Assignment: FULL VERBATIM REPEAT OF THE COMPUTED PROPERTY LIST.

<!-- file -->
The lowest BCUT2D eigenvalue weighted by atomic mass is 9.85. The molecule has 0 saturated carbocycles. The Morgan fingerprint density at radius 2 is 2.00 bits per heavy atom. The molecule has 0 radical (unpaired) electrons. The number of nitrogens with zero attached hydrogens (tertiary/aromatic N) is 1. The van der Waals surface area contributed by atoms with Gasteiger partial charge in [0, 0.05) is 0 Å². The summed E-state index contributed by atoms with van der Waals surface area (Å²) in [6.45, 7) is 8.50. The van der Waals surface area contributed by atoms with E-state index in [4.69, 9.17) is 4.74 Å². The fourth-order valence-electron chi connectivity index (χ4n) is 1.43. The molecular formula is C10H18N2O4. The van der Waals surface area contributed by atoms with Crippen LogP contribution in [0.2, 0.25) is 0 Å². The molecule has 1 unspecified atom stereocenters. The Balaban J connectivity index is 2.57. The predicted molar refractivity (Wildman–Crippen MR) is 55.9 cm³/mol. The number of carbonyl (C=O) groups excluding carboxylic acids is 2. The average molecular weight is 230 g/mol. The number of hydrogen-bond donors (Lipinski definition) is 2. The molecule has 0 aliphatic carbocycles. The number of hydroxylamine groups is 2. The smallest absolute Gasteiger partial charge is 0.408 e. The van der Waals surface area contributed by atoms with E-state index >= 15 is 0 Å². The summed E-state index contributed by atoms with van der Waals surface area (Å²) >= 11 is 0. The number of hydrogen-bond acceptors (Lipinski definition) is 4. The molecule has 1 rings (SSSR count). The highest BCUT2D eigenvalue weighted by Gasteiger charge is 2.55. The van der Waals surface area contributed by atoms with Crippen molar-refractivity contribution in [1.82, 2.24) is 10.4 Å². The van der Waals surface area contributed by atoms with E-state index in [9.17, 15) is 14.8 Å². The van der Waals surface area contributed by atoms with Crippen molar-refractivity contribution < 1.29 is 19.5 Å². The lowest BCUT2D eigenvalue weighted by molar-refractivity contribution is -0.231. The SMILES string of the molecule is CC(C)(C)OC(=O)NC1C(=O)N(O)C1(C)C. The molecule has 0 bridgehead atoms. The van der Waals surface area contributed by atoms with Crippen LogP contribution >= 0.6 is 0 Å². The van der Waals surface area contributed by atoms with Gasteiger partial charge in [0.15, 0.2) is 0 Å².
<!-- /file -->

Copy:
The lowest BCUT2D eigenvalue weighted by atomic mass is 9.85. The molecule has 0 saturated carbocycles. The Morgan fingerprint density at radius 2 is 2.00 bits per heavy atom. The molecule has 0 radical (unpaired) electrons. The number of nitrogens with zero attached hydrogens (tertiary/aromatic N) is 1. The van der Waals surface area contributed by atoms with Gasteiger partial charge in [0, 0.05) is 0 Å². The summed E-state index contributed by atoms with van der Waals surface area (Å²) in [6.45, 7) is 8.50. The van der Waals surface area contributed by atoms with E-state index in [4.69, 9.17) is 4.74 Å². The fourth-order valence-electron chi connectivity index (χ4n) is 1.43. The molecular formula is C10H18N2O4. The van der Waals surface area contributed by atoms with Crippen LogP contribution in [0.2, 0.25) is 0 Å². The molecule has 1 unspecified atom stereocenters. The Balaban J connectivity index is 2.57. The predicted molar refractivity (Wildman–Crippen MR) is 55.9 cm³/mol. The number of carbonyl (C=O) groups excluding carboxylic acids is 2. The average molecular weight is 230 g/mol. The number of hydrogen-bond donors (Lipinski definition) is 2. The molecule has 0 aliphatic carbocycles. The number of hydroxylamine groups is 2. The smallest absolute Gasteiger partial charge is 0.408 e. The van der Waals surface area contributed by atoms with E-state index >= 15 is 0 Å². The summed E-state index contributed by atoms with van der Waals surface area (Å²) >= 11 is 0. The number of hydrogen-bond acceptors (Lipinski definition) is 4. The molecule has 1 rings (SSSR count). The highest BCUT2D eigenvalue weighted by Gasteiger charge is 2.55. The van der Waals surface area contributed by atoms with Crippen molar-refractivity contribution in [1.82, 2.24) is 10.4 Å². The van der Waals surface area contributed by atoms with E-state index in [9.17, 15) is 14.8 Å². The van der Waals surface area contributed by atoms with Crippen molar-refractivity contribution < 1.29 is 19.5 Å². The lowest BCUT2D eigenvalue weighted by molar-refractivity contribution is -0.231. The SMILES string of the molecule is CC(C)(C)OC(=O)NC1C(=O)N(O)C1(C)C. The molecule has 0 bridgehead atoms. The van der Waals surface area contributed by atoms with Crippen LogP contribution >= 0.6 is 0 Å². The van der Waals surface area contributed by atoms with Gasteiger partial charge in [0.15, 0.2) is 0 Å².